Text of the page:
Working on your home and furnishings can be both fun and rewarding if you follow simple safety guidelines. For the best results and your own safety, remember to read and follow all label warnings and instructions carefully. If you feel the task might be overwhelming, never be afraid to consult with an expert in sanding and refinishing your wood.
To preserve that glowing quality wood gets with age, we suggest you not sand refinished wood. Refinishing floors is one exception. And of course, you may have to sand a piece that has been stripped with materials that have raised the grain or to remove imbedded wax or stearates.
Make sure all hardware is removed, including hinges. Mask mirror with tape if it cannot be removed.
Sand off glue on any spot to be stained; otherwise, stain will not penetrate.
Wipe wood surface with a tack rag or cloth dampened with mineral spirits.
To assure the highest quality results from your staining work, closely follow these guidelines:
Mix the stain thoroughly before you begin and frequently while you’re staining. This helps keep the color consistent throughout the project.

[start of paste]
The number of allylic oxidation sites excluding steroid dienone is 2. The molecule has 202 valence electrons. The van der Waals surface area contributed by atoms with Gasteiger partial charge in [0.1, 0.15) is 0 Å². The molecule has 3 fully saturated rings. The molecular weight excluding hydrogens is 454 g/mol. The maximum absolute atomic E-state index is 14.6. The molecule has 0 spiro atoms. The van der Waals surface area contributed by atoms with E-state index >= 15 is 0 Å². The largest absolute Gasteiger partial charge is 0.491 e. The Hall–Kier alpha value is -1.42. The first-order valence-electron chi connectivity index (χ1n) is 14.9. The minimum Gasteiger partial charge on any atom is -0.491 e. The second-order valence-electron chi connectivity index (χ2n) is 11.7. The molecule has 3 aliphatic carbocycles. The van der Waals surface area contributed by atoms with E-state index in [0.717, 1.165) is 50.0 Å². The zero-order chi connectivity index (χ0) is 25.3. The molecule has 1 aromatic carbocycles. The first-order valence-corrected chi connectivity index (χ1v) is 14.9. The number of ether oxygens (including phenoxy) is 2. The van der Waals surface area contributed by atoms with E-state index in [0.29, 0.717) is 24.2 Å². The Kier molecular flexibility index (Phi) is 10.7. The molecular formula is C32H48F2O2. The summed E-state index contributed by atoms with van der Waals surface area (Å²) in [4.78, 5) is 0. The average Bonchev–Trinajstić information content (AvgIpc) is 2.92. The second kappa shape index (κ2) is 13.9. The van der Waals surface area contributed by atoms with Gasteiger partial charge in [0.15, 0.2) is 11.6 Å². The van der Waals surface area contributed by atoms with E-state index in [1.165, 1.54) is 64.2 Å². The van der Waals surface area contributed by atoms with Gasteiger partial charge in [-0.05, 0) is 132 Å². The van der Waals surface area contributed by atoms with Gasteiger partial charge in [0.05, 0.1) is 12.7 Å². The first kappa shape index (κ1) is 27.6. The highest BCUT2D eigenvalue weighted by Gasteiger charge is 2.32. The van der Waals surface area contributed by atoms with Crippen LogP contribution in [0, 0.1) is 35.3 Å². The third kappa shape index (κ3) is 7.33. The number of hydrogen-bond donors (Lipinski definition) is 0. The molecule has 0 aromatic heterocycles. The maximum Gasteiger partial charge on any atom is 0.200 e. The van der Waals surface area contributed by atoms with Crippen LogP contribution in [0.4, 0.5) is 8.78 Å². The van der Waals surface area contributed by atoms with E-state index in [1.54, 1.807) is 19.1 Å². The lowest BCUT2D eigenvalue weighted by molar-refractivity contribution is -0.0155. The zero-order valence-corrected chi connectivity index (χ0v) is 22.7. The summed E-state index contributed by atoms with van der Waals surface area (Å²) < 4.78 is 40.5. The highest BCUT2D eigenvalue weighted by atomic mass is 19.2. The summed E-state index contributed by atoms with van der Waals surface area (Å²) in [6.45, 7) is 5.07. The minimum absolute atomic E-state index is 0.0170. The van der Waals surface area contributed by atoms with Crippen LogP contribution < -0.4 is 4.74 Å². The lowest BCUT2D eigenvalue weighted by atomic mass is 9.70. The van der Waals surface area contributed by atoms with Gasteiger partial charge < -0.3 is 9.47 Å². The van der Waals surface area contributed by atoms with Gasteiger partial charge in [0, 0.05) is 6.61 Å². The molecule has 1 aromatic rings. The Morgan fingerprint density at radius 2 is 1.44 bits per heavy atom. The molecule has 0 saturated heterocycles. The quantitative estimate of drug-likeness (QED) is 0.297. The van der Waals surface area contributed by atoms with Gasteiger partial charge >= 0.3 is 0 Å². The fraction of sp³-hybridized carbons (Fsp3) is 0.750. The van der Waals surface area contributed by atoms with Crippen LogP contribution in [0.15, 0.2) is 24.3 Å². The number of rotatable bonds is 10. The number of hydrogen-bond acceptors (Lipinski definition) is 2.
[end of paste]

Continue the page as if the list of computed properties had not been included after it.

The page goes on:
Before proceeding, apply the stain on a discreet area of wood to test the color.
Apply stain by brushing or wiping it in the direction of the grain, using smooth, even strokes. Wipe off any excess.
Avoid unattractive lap marks by applying stain from an unpainted area back into the last wet stain. In other words, don’t let a section of stain dry before you blend it in with stain from an adjoining section.
Let dry completely (usually 24 hours).
Apply a second coat if you want a darker look. Also, apply a second coat if staining badly weathered or unfinished wood.
Helpful Staining Tips
Use the right brush. Use a natural-bristle brush for oil stains and a synthetic-bristle brush for latex stains.
Apply stain only at the proper temperature. For most stains, 70 degrees Fahrenheit is the optimum, with the safety range from 50 to 90 degrees Fahrenheit. Stains do vary, so check the label first.
Avoid high humidity when applying stain. All finishes, including stains and paint, have trouble drying in moist conditions.